Keep in mind that you need to be able to start the fire though. I suggest keeping a disposable lighter in your bugout bag or EDC kit. Of course, you’d know this if you were actually doing the stuff you were pretending you were learning.

You’ll have to check to see if this is still available by the time you read this but check out the Everstrike MatchIt’s free right now.

About graywolfsurvival.com

I am a former federal agent and military veteran who has deployed to combat theaters in Africa, Iraq and Afghanistan and have almost three decades of military and military contracting experience.

My goal is to help families to understand how to intelligently protect their family and their way of life against real threats, without all the end-of-the-world doomsday crap.


  1. Joseph Taylor says

    Love these lessons, thanks for posting these. Great to learn new skills.

  2. graywolfsurvival says

    Thanx Joseph. Some things like this are really easy to do and either cheap or free so I figured I’d start posting several of these articles between my bigger ones.

  3. Survival Sherpa says

    Good read and tutorial!
    BTW, I added you to my Blogroll and Resources page.

    Keep doing the stuff,

  4. Alan Smith says

    This is a cool idea and will have to try it.
    I have a Hobo Stove that was made from an old thermos that will boil water in a Canteen cup in about 3 minutes.

  5. Hi!
    I am not living in country where weather is exactly hot or dry, but we had cases of underground fires that set whole forrest on fire… like there are some old roots under the ground that will keep slowly smoldering for few days until they finaly reach some air or some dry wood on the ground that will eventually start the fire again…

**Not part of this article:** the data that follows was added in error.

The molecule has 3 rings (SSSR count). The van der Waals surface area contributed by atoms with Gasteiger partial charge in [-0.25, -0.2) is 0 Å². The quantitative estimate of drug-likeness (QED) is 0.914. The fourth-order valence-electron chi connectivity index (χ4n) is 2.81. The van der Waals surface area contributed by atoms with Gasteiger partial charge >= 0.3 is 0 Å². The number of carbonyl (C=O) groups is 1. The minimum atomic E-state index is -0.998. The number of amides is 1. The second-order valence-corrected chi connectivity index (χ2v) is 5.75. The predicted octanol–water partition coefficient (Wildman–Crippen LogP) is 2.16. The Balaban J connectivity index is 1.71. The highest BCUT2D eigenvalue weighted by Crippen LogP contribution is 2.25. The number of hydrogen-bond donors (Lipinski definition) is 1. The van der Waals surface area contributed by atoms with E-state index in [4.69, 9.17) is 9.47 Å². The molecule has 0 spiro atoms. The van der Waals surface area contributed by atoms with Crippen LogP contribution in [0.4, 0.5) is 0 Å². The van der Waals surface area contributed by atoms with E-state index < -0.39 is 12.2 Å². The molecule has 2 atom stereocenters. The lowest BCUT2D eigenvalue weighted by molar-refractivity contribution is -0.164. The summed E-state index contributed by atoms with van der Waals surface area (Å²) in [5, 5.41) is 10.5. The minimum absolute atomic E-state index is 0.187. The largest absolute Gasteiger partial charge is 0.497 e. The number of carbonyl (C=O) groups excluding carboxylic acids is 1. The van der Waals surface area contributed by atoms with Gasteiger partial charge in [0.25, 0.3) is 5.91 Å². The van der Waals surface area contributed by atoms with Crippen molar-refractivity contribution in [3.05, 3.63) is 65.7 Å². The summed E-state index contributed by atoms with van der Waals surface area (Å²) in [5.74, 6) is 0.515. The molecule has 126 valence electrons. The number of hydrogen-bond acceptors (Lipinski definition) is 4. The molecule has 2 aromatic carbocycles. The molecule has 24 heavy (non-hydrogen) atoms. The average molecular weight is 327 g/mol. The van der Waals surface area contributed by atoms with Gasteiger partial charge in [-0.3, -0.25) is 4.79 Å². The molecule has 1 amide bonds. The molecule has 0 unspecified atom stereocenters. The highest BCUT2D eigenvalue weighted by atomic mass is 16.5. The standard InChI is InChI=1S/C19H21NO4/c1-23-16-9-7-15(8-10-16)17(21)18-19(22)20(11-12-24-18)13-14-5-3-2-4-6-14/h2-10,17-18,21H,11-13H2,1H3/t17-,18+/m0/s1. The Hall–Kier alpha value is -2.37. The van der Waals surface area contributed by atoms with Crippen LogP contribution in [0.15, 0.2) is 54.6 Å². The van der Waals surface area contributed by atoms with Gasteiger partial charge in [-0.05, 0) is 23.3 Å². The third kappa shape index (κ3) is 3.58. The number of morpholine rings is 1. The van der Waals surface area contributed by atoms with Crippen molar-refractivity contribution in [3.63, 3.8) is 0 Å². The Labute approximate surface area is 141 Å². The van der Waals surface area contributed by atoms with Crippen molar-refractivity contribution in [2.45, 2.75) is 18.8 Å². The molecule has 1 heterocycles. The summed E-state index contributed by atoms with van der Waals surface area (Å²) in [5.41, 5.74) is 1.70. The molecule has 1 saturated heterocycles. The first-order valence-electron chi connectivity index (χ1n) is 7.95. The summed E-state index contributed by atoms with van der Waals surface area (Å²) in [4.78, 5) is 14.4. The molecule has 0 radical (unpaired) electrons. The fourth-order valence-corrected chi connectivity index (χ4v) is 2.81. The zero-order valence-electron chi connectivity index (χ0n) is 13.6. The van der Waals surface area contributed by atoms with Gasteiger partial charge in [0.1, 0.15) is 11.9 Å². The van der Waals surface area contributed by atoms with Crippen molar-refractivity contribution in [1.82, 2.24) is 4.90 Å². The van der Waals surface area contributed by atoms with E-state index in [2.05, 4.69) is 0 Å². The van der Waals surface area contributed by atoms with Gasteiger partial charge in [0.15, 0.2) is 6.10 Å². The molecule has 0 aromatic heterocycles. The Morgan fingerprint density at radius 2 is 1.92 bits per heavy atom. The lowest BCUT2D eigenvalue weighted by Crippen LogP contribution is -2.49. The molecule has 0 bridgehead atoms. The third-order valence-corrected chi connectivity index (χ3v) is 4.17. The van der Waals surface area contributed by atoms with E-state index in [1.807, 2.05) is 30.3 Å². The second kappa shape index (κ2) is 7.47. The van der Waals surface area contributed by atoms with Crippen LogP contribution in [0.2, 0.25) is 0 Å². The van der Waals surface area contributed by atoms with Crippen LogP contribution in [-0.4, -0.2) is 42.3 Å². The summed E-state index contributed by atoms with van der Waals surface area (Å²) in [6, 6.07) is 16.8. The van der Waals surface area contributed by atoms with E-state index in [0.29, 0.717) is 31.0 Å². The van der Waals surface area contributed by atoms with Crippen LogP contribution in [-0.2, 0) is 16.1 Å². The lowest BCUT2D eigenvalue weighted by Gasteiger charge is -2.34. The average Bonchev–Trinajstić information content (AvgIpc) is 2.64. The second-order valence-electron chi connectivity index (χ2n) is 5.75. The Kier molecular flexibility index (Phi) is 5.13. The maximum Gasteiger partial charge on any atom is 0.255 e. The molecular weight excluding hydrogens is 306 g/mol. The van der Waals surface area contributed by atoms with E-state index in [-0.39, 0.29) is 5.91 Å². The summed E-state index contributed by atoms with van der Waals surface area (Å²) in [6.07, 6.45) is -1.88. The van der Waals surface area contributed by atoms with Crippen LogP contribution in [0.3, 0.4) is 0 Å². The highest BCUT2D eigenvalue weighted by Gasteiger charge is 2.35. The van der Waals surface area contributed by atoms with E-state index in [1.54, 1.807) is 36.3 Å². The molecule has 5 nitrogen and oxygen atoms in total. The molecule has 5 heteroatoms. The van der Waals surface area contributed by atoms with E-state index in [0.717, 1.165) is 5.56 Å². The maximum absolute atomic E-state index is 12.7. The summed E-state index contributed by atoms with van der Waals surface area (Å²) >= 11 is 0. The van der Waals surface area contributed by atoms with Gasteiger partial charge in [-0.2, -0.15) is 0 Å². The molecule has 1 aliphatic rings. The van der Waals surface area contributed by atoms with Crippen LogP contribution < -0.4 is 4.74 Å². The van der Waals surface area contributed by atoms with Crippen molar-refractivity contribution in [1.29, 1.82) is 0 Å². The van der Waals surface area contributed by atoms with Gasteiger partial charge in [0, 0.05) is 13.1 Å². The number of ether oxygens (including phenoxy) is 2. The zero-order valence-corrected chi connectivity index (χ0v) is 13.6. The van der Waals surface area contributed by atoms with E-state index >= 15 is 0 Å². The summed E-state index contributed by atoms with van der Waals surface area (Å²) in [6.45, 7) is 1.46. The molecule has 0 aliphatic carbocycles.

Please beware of this…

  6. Andrea S Bergstrom says

    One place you should not use that method is in an old conifer (pine, spruce, fir) forest where the soil is made of years and years of pine needkes and other organic matter. The soul is peat-like and is not hard pcked the way clay, loam or sand is. With this kind of fire, you can easily light the forest soil on fire. Dumping the soil you dug out back in the hole might not smother the fire. In a dry year the resulting ground fire can burn underground for an area of square yards up to acres or more and down many feet deep. As it burns it will light tree roots on fire and given the large amount of very flammable resin/sap in conifer trees, you can end up starting a serious wildfire hours or even days after you have left your campsite. Such fires are very hard to put out because you have to actually dig into the soil to find and extinguish the remainig hot spots that contain embers and active fire ready to reignite the wildfire after the surface fire has been put out. In a pine forest, keep your fire above ground and put it out with water. Even with a surface campfire, check to be sure the soil is not burning. Be very careful.